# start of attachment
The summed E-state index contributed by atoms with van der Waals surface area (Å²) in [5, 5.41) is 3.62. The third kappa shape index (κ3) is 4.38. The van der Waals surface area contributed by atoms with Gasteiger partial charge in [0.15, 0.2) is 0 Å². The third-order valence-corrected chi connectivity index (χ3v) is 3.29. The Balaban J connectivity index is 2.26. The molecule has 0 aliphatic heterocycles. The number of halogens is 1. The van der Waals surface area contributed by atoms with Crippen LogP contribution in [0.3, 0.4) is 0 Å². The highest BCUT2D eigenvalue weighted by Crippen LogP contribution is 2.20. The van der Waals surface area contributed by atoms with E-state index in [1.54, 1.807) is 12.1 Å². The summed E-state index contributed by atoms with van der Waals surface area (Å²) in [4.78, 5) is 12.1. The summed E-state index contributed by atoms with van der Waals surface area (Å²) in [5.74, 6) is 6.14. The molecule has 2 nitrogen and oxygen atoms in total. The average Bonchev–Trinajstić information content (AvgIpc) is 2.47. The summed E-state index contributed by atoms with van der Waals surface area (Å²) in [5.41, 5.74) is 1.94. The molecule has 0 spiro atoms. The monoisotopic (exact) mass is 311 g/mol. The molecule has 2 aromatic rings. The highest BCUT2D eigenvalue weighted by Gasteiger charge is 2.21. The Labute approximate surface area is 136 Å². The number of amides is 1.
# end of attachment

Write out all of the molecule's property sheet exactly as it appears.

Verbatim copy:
The summed E-state index contributed by atoms with van der Waals surface area (Å²) in [5, 5.41) is 3.62. The third kappa shape index (κ3) is 4.38. The van der Waals surface area contributed by atoms with Gasteiger partial charge in [0.15, 0.2) is 0 Å². The third-order valence-corrected chi connectivity index (χ3v) is 3.29. The Balaban J connectivity index is 2.26. The molecule has 0 aliphatic heterocycles. The number of halogens is 1. The van der Waals surface area contributed by atoms with Crippen LogP contribution in [0.3, 0.4) is 0 Å². The highest BCUT2D eigenvalue weighted by Crippen LogP contribution is 2.20. The van der Waals surface area contributed by atoms with E-state index in [1.54, 1.807) is 12.1 Å². The summed E-state index contributed by atoms with van der Waals surface area (Å²) in [4.78, 5) is 12.1. The summed E-state index contributed by atoms with van der Waals surface area (Å²) in [5.74, 6) is 6.14. The molecule has 2 nitrogen and oxygen atoms in total. The average Bonchev–Trinajstić information content (AvgIpc) is 2.47. The summed E-state index contributed by atoms with van der Waals surface area (Å²) in [5.41, 5.74) is 1.94. The molecule has 0 spiro atoms. The monoisotopic (exact) mass is 311 g/mol. The molecule has 2 aromatic rings. The highest BCUT2D eigenvalue weighted by Gasteiger charge is 2.21. The Labute approximate surface area is 136 Å². The number of amides is 1.